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Testimony regarding Race to the Top funds for Seattle and student privacy

privacy

The following is testimony that I will be giving at the Seattle School Board meeting on Wednesday, December 4, 2013 regarding the approval of Race to the Top funding that is to be approved by the school board.

Good evening.

As many districts around the country have discovered, Race to the Top money comes with strings attached. Many districts have been loath to meet their part of the bargain after understanding what the price would be. States and districts have pulled out of the race after discovering that their part of the bargain could not be paid for, literally.

I understand the importance of funding education but this easy money has come with a price. For us, the payment for this funding is the loss of privacy for our students.

There are 38 items of information that we are to provide to the US Department of Education about our students. This list can be viewed on the home page of the Seattle Education blog. This information will in turn be uploaded into a data bank such as inBloom, a platform created with $100M of Gates money to store data ultimately on every student in every state. The protections of FERPA have been peeled away through amendments that were made to it in 2008 and 2011 by the Obama administration so that any interested third party can have access to this data.

Besides the loss of privacy, another promise that we have made is to have all students, starting in pre-Kindergarten, be assessed with no end date agreed to. Assessments means testing, possibly as much as three times each year as is done with the MAP test. This information will also be available to any third party with an interest in making a profit by selling everything from software to books and lesson plans to districts and marketed as customized to those students. This information will stay in place for an unlimited amount of time because without the previous FERPA protections, a parent now cannot request that this information be erased out of the data bank.

Assessment testing of this magnitude will cost millions of dollars and before the board approves this proposal, there should be an understanding of how much we will have to pay in terms of assessments and the gathering of information and for how long this is to continue.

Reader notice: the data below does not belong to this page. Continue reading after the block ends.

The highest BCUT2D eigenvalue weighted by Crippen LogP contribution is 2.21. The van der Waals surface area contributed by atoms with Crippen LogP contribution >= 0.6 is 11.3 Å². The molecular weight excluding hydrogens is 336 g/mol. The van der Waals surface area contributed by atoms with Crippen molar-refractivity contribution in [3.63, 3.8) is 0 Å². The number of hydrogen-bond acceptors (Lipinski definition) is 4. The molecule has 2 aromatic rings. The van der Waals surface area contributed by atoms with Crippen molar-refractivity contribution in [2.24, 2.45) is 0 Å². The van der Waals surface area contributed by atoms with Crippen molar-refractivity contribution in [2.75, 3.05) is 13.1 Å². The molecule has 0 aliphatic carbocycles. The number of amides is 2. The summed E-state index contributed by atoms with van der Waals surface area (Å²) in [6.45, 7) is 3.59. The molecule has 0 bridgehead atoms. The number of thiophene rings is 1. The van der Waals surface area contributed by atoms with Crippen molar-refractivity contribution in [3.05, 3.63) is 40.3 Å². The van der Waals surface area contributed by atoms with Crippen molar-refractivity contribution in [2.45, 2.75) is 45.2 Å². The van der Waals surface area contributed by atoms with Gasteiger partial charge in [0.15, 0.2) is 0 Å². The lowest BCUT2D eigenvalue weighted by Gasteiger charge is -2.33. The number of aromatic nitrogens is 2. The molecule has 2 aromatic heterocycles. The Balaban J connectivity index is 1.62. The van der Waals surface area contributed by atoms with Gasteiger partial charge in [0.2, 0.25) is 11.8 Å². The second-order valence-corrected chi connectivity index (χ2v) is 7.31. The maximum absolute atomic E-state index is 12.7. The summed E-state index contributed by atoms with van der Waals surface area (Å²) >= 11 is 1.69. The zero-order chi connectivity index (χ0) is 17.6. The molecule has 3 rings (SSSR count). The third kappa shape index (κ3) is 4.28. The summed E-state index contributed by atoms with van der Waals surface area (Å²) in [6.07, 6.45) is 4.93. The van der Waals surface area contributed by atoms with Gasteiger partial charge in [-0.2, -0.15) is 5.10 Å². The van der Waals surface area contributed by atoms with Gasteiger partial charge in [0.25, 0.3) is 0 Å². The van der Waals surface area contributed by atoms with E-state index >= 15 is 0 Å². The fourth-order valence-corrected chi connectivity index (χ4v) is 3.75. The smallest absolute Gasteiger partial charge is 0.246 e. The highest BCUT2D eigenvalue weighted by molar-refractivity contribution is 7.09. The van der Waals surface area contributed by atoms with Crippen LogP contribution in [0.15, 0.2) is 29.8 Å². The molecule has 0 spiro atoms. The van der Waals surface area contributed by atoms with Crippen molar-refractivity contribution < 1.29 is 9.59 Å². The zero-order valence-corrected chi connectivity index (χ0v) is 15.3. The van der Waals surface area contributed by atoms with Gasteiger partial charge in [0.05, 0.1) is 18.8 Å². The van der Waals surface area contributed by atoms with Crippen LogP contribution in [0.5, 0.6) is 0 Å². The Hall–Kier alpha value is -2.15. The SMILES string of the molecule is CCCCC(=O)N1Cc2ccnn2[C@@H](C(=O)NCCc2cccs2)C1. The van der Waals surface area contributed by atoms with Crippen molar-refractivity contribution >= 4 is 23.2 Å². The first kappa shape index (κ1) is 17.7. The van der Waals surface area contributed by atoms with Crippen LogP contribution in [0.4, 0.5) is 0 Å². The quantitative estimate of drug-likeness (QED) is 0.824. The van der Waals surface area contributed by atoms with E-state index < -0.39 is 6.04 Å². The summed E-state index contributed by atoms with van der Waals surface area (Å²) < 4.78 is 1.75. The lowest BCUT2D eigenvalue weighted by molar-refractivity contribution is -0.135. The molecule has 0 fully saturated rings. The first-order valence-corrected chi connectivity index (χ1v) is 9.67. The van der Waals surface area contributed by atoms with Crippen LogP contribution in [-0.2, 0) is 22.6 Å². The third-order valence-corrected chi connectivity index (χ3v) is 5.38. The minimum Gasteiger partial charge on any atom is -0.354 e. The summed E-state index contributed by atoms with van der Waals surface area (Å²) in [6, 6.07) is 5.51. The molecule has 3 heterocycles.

Some of the highlights of the 38 “indicators” that are to be provided, besides test scores, is as follows:

% of children born weighing less than 5.5 pounds
% of eligible children enrolled in select formal early learning programs
% of families reading to their children daily
% of children meeting age-level expectations at the end of preschool
% of students absent 20 or more days per year
% of students who make a non-promotional school change
% of students motivated and engaged to succeed in school
% of females age 15-17 giving birth
% of students exhibiting 21st century skills
% of high school graduates completing a formal career and technical education program
% of students employed within 1 and 5 years of completing or leaving postsecondary education, including wage

By the time all of this information is mined and correlated, there will be no money left for the programs that the Road Map Project promised will diminish the self-professed achievement gap.

Please take a look at the promises that we have made to Education Secretary Arne Duncan in terms of the information we are to provide to ensure that we are not burdened with a bill we cannot pay.

Thank you

Post Script:

A must watch by all parents is this video of Parents Across America Co-Founder Leonie Haimson discussing inBloom and data security in Chicago on November 22, 2013, at a forum hosted by Parents United for Responsible Education and More Than A Score:

To follow are links regarding the issue of student privacy and the pushback by parents:

CCER, the Road Map Project and the loss of student privacy

Privacy concerns grow over Gates-funded student database

NYC Parents Raise Questions About InBloom

From Politico:

INBLOOM OFF THE ROSE? — Another state has pulled out of using the Gates Foundation’s $100 million technology service project, inBloom. The withdrawal further shrinks the project after other states pulled out in part because of concern about protecting students’ privacy. Guilford County, N.C. told POLITICO on Wednesday that the state decided to stop using the service, which is designed to hold information about students including names, socioeconomic status, test scores, disabilities, discipline records and more in one place, and ideally, help in customizing students’ education.

Guilford schools’ departure doesn’t put the project in any kind of jeopardy, inBloom said, although Louisiana withdrew in April and other states once affiliated with the project no longer are. That leaves New York, two Illinois districts and one Colorado district as firm participants for now; Massachusetts is on the fence. At first inBloom will be free, but by 2015 states and districts using it will be charged $2 to $5 per student for the service.

InBloom and the need to protect student privacy: Overview for parents, teachers and students

Chicago School System Decides Against Partnership With inBloom

Parents say no to sharing student data